by Peter Mericka B.A., LL.B
Real Estate Lawyer
Qualified Practising Conveyancer Victoria
Director Lawyers Real Estate Pty Ltd
It’s time for consumers to get serious about the tricks and criminal conduct associated with real estate auctions. As most of the criminal conduct associated with auctions takes place when the auction is in progress, the logical solution is to make a record of the proceedings. The video recording of every real estate auction would greatly assist in keeping real estate agents within the law, and consumers safe from criminal conduct.
As a former member of the Victoria Police Force, I can recall the time when the audio taping and video taping of police interviews was introduced. Some thought it would stifle police interrogations, that police would be reluctant question suspects thoroughly, or that suspects would be reluctant to participate. But the benefits were soon realised. I would often tell a suspect, “See that tape recorder, just imagine that it’s a judge and jury and they’re listening to everything we talk about this morning.” A suspect who was initially full of bad language and bad attitude would suddenly realise that everything he said or did would be viewed by those whose role it was to assess his credibility, and he would see the advantages of being honest and courteous.
Auctions have always attracted crime
Serious criminal offences are regularly committed under the veil of the real estate auction – the most common being the criminal office of “Obtaining Financial Advantage By Deception”. This crime was ignored for years, and justified by real estate agents as an essential part of the auction process. Eventually, the state government realised that the offence under the Crimes Act (see Section 82 of the Crimes Act 1958) was simply being ignored by the REIV, real estate agents and the regulating authorities. In order to look as though positive action was being taken to stamp out this crime, the government introduced a lesser version of the offence, called it “Dummy Bidding”, and added it to the Sale of Land Act (see Section 39 of the Sale of Land Act 1962).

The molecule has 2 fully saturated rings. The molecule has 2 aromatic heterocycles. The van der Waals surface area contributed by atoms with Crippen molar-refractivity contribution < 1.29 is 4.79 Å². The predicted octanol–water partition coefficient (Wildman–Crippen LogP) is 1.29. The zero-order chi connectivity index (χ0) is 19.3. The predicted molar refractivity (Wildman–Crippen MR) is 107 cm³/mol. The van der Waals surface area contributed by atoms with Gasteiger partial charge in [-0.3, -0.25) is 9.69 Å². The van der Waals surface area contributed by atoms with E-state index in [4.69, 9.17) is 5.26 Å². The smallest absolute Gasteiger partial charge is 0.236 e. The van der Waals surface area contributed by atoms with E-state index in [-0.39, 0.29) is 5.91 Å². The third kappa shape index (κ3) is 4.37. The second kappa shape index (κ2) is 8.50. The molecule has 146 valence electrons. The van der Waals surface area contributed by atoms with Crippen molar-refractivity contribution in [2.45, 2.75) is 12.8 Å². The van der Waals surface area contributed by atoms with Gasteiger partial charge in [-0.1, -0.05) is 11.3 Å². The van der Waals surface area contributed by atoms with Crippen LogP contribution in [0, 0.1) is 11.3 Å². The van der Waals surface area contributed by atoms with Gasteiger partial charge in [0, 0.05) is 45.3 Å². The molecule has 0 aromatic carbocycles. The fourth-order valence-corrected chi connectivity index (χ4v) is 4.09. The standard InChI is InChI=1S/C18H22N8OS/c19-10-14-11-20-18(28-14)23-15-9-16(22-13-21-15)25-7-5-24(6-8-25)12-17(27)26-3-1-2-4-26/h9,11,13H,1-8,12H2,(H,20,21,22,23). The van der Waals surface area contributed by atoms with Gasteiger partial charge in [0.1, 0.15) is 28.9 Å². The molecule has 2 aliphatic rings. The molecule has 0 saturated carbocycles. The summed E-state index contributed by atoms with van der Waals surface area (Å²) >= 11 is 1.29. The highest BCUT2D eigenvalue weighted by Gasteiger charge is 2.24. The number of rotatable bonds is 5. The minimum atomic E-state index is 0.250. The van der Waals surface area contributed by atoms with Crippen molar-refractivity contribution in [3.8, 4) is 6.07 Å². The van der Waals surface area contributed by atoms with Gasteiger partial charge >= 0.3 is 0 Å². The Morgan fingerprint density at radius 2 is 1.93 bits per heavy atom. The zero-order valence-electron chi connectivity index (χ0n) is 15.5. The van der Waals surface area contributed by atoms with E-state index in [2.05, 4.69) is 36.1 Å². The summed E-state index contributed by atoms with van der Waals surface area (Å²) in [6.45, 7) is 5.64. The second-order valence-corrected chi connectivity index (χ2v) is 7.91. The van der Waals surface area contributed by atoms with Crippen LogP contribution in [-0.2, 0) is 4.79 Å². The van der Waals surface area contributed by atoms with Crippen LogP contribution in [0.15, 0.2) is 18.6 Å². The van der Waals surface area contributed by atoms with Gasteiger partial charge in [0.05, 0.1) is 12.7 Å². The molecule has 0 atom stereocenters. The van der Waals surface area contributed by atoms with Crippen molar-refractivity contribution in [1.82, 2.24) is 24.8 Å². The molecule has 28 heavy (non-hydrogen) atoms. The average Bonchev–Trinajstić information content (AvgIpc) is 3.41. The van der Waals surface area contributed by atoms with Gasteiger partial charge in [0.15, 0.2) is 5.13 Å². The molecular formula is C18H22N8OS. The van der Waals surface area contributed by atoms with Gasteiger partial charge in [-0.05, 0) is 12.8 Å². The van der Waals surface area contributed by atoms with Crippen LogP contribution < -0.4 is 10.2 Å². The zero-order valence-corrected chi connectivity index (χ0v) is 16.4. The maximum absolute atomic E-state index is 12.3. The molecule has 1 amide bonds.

There were reports that dummy bidding slowed for a while, but anecdotal evidence (there are very few prosecutions) suggests that it is as prevalent as ever. Similarly, underquoting, dodgy price ranges and the refusal of estate agents to allow genuine negotiations on auction day put vendors and purchasers alike at a disadvantage. It seems that the one rule that all estate agents observe at auction is that a sale must take place, by fair means or foul.
Even “softer” forms of deception generally escape detection. For example, in a comment to a recent blog posting about dodgy auction result figures from the REIV, I was able to give a first-hand account of having seen former REIV President Richard Carter of Carter Real Estate Ringwood falsely report my neighbour’s house as having sold at auction, when in fact the property had been passed in.